While there were several reasons behind the court’s ruling, a significant consideration was that the scope and content of the purported duty of care involved ‘core’ policy considerations that were unsuitable for consideration in the courts.16 Chief Justice Allsop agreed with similar remarks made by the judiciary in New Zealand that courts are ill-equipped to deal with the myriad of scientific, social and economic considerations that are necessary to consider when making ‘good or bad’ decisions about reducing emissions.17

This deviates from the line of reasoning in Urgenda where the court reasoned that the judiciary was merely holding the Dutch government to account for their legal obligations.18 The court justified this view on the basis that it was fundamental to the rule of law that courts can review decisions made by public authorities irrespective of their political ramifications.

Given the divergence in judicial opinion, the issue may be decided differently in future cases as the threats flowing from climate change mount.

While this might seem deflating to an Australian audience, this is not to say that the Urgenda line of reasoning will never succeed in Australia. Firstly, one should note divided judicial opinion in the Sharma litigation itself. Although Chief Justice Allsop held that the duty involved policy matters that were not appropriate for judicial determination, Justice Beech did not believe that policy questions should preclude the court from recognising the duty.19 Given the divergence in judicial opinion, the issue may be decided differently in future cases as the threats flowing from climate change mount.

Furthermore, the decision is still ground-breaking in highlighting the potential implications of climate cases for governments. At the very least, the Sharma litigation has started a ‘judicial conversation’ about the extent to which the judiciary should intervene on matters that may impact climate policy. This conversation will only be continued in the ongoing Pabai litigation,20 where Torres Strait Islanders have brought a claim against the Australian government alleging the government owes a legal duty to protect them against climate harm.21

Only time will tell whether Australian courts will follow Urgenda. For now, it is fair to say that an Australian Urgenda is still on the table.

This article is part of the SEI Student Series on Climate Futures.

Larissa Isakov is studying a combined Law/Commerce degree and currently holds a Bachelor of Commerce with a major in Business Law. Throughout her studies, she has developed a passion for environmental litigation. Her current academic area of interest involves researching how claimants can pursue negligence claims against governments and companies for climate harm.

Header image: beech forest on grassy meadows in mountains at sunset by Mike Pellinni via Shutterstock, ID: 1064119019.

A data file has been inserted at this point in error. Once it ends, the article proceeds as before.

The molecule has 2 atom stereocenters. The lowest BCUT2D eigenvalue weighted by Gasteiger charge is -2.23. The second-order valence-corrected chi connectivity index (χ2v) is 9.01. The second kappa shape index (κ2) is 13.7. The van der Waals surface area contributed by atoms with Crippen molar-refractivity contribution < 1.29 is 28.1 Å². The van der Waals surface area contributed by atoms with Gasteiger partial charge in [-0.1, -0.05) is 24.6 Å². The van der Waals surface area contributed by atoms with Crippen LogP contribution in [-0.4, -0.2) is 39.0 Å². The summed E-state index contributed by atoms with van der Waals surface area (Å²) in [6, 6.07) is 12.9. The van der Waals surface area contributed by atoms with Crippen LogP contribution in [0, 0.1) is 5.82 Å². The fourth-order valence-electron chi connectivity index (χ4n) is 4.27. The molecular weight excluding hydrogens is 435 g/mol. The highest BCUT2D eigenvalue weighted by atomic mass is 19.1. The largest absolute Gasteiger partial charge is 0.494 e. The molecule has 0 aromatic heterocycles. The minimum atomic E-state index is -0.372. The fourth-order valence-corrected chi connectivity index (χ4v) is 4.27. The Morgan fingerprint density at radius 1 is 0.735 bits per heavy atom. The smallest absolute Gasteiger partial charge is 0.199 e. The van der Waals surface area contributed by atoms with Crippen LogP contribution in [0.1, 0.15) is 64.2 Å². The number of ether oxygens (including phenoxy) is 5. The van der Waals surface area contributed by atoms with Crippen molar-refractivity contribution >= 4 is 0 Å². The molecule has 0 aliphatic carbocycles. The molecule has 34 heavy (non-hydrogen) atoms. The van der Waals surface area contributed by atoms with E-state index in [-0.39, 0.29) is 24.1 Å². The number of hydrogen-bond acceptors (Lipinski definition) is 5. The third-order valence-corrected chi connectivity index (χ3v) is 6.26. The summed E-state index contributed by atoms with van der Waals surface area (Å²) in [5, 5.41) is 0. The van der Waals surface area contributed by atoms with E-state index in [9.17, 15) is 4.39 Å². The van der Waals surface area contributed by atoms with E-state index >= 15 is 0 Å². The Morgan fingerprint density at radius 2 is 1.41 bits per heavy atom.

1. Urgenda Foundation v Netherlands (Ministry of Infrastructure and the Environment) C/09/456689/HA ZA 13-1396 (24 June 2015); The State of the Netherlands (Ministry of Infrastructure and the Environment) v Urgenda [Hague Court of Appeal] C/09/456689/HA ZA 13-1396 (9 October 2018).

2. Isabella Kaminski, ‘Dutch Supreme Court Upholds Landmark Ruling Demanding Climate Action’, The Guardian (online, 21 December 2019) <>.

3. Urgenda Foundation, ‘Landmark Decision by Dutch Supreme Court’ (online, 2022) <>.

4. Sharma by her litigation representative Sister Marie Brigid Arthur v Minister for the Environment [2021] FCA 560 [513].

5. Minister for the Environment v Sharma [2022] FCAFC 35, [247]-[250] (Allsop CJ) (‘Sharma Appeal’).

6. Urgenda Foundation v Netherlands (Ministry of Infrastructure and the Environment) C/09/456689/HA ZA 13-1396 (24 June 2015) [4.31(ii)].

7. Ibid [4.31(vi)].

8. Ibid [4.31(v)].

9. Urgenda Foundation, ‘Landmark Decision by Dutch Supreme Court’ (online) <>.

10. Jacqueline Peel, Hari Osofsky, and Anita Foerster, ‘Shaping the ‘Next Generation’ of Climate Change Litigation in Australia’ (2017) 41(2) Melbourne University Law Review 793, 803.10. 

11. Jacqueline Peel and Hari M Osofsky, Climate Change Litigation: Regulatory Pathways to Cleaner Energy (Cambridge University Press, 1st ed, 2015) 168, 273.

12. Milieudefensie et al v Royal Dutch Shell PLC (2021) [Hague Disttrict Court] C/09/571932/HA ZA 19-379 (26 May 2021).

13. Ibid [5.3].

14. Jillian Button et al., ‘Australian and Dutch Courts Find Climate-Related Duties of Care in Sharma and Shell’, Allens Linklaters (online) <>.

15. Sharma Appeal (n 5) [7] (Allsop CJ), [363] (Beach J), [757] (Wheelahan J).

16. Ibid [255]-[256] (Allsop CJ).

17. Ibid [247], [255], citing Smith v Fonterra Co-operative Group Limited [2021] NZCA 552 [26], [116].

18. Louise Camenzuli, Julia Green and Max Newman, ‘Sharma Appeal Decision: End of the Road for Novel Duty of Care?’, Corrs Chambers Westgarth (online, 16 March 2022) <>.

19. Samantha Murphy and Emily Dunford, ‘The Federal Court Appeal in Sharma: What Does it Really Mean for Government Decision Makers’, Maddocks (online, 28 March 2022) <>.

20. Pabai Pabai & Anor v Commonwealth of Australia VID622/2021.

21. ‘Pabai Pabai and Guy Paul Kabai v Commonwealth of Australia’, Climate Case Chart (online, 2021) <>.